“There is an incredible opportunity for us as an industry to do something different and provide a change for the audience at large,” Mr. Perry said. “What I hope is that when a single-topic talk show goes away, we don’t automatically replace it with another single-topic strip. With audiences used to a television universe with more than 100 channels, it’s incumbent upon broadcast TV to do some things a little more daring than five years ago.”
`Dr. Phil’ adds up
Early predictions give each of the upcoming shows a solid chance, but clearly “Dr. Phil” brings forth the highest expectations. Numerous sources place production costs for the upcoming strip at more than $700,000 per week-a jaw-dropping amount for a freshman. However, it appears distributor King World is earning more than $900,000 in weekly license fees for the show and looks to add an additional half-million in barter revenues on top of that every week.
The numbers, however, didn’t add up so well for Studios USA,, which had to pull the plug on “Sally,” especially after failing to secure a clearance in New York. But as Studios USA Domestic Television President Steve Rosenberg noted, a 20-year run is something to be proud of.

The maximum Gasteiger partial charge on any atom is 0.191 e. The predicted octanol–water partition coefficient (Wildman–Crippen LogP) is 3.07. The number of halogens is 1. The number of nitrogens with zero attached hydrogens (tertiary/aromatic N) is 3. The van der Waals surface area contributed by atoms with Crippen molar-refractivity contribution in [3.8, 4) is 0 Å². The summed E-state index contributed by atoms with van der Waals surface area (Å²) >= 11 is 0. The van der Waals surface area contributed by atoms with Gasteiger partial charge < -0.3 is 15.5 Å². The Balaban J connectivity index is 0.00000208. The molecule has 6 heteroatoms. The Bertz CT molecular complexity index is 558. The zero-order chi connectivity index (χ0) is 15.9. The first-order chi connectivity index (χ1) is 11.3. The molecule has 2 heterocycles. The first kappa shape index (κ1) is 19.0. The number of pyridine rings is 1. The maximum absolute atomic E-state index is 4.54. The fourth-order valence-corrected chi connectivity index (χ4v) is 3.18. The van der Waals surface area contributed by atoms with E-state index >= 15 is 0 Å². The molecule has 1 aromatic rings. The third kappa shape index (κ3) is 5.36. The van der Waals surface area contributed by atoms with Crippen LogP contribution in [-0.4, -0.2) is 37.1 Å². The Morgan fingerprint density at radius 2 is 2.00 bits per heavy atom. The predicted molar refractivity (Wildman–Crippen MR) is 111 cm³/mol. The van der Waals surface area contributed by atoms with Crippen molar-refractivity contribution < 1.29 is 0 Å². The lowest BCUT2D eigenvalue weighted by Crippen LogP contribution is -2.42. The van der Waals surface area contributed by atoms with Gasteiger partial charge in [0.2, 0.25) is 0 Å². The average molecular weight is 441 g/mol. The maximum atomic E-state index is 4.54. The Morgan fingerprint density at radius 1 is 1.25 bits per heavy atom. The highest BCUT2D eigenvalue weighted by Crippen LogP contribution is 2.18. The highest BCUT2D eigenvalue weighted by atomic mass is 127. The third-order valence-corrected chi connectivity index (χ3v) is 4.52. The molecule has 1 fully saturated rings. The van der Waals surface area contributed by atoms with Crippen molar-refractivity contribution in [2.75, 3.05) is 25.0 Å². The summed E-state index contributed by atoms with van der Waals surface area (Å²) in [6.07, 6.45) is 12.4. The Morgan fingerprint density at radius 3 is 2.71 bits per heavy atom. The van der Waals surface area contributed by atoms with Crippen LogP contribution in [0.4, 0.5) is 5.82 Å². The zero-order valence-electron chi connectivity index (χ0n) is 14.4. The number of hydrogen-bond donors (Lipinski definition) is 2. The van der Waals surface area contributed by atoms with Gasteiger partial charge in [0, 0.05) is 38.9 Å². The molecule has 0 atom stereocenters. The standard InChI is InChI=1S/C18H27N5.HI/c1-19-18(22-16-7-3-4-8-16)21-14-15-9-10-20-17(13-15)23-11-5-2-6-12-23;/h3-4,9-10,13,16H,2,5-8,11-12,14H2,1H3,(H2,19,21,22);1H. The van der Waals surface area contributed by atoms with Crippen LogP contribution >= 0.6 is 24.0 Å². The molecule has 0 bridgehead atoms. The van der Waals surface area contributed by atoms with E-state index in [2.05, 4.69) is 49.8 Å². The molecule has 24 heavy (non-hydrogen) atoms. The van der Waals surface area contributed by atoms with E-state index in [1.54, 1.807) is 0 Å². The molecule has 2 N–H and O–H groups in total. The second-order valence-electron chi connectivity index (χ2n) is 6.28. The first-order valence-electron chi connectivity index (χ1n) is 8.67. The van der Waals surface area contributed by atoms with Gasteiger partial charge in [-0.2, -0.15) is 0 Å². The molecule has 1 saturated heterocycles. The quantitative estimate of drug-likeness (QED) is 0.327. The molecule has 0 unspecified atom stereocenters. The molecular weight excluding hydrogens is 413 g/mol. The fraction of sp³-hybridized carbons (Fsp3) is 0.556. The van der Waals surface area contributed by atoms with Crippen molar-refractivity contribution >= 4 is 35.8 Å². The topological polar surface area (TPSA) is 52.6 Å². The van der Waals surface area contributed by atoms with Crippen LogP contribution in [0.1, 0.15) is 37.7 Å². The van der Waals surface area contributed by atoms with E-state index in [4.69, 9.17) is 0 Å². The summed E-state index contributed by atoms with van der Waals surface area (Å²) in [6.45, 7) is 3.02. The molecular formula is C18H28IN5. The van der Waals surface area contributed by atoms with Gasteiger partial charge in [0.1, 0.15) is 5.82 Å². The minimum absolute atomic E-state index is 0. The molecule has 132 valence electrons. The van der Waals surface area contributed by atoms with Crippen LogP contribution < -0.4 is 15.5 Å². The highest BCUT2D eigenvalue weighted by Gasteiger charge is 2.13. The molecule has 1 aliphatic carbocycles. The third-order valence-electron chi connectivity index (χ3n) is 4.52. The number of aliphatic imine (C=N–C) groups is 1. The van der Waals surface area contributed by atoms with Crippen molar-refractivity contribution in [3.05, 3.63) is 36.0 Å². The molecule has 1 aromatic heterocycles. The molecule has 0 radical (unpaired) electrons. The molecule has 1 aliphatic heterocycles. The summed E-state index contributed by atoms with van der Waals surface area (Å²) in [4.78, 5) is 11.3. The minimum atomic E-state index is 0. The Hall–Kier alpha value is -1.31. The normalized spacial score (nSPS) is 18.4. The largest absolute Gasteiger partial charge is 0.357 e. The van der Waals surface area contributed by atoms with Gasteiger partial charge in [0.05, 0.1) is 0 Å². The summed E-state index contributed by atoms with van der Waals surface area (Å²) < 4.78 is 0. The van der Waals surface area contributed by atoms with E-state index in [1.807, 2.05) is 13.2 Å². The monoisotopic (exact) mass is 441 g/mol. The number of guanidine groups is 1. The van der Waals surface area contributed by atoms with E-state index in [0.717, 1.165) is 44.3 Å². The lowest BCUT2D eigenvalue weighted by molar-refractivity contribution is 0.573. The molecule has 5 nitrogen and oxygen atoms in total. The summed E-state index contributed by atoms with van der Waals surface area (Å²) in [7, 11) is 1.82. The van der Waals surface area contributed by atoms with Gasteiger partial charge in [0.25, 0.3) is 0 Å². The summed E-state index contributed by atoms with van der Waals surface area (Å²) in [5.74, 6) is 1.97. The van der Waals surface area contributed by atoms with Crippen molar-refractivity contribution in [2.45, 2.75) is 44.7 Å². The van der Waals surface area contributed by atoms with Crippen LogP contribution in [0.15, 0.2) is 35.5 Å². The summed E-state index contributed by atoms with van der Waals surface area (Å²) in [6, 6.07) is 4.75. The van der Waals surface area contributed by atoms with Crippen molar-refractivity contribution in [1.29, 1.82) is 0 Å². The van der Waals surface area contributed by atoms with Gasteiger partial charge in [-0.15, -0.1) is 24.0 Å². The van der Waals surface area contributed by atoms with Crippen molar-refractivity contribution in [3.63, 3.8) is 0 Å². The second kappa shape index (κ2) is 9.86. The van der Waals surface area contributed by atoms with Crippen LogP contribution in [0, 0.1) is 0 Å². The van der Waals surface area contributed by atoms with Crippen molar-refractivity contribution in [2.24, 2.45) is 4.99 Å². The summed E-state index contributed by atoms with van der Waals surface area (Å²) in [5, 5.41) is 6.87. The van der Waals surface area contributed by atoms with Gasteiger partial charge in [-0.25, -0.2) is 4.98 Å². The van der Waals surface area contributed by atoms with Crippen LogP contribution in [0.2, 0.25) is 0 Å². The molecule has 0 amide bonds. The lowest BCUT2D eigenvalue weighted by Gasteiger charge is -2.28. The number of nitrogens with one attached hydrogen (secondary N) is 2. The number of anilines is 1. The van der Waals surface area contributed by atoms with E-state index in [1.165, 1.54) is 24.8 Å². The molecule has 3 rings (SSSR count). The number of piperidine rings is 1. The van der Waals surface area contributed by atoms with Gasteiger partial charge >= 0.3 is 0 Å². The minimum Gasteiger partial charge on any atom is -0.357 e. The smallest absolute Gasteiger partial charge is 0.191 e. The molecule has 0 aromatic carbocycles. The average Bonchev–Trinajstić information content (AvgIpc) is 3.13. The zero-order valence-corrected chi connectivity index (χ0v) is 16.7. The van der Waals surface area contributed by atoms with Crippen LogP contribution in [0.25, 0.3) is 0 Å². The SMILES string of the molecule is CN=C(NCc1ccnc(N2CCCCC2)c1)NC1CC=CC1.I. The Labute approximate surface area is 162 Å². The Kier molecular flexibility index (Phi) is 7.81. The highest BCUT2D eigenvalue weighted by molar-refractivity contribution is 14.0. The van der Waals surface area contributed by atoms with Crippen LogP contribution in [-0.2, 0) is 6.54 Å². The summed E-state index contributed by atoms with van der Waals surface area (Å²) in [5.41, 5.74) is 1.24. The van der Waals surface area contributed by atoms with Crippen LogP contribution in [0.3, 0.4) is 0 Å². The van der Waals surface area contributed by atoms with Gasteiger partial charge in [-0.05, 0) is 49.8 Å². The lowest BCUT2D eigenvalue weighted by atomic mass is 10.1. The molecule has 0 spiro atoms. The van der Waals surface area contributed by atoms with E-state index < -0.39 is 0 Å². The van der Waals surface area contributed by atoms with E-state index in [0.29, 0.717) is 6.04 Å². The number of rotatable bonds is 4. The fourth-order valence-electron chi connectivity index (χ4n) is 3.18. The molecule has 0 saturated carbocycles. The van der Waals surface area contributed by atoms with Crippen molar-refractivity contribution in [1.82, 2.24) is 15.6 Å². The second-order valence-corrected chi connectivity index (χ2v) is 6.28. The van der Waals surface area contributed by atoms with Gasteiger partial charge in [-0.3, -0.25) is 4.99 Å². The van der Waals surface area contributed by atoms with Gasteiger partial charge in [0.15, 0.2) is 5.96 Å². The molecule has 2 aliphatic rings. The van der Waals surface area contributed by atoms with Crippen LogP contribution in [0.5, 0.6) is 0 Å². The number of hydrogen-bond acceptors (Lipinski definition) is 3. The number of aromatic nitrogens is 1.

“It is a testament to Sally’s talent and strength that during her tenure on the air, more than 60 other syndicated talk shows have come and gone,” he said. “Sally’s show will go down in the record books as an enormous success story, and she will always have our sincere thanks and gratitude.”
The departure of “Sally” has already caused several shows facing cancellation, such as “Jenny Jones,” “The Other Half” and “Ananda,” to scramble in hopes of a fresh start this fall as stations look to fill programming holes. Already, some shows are receiving upgrades, while others are looking to switch stations.
“Converse to popular opinion, stations are hungry for talk show programming-and they’ll do whatever it takes to make it work,” said one head of a talk show distributor. “So in the end, it’s up to us to make this work. We the studios have to figure out how to make money from this and experiment to make it work. Look at Twentieth, they did a slow rollout for `Good Day Live,’ and it will probably do great for them. Talk shows are here to stay-we just have to figure out not who the next Oprah is, but how to develop the next Oprah.”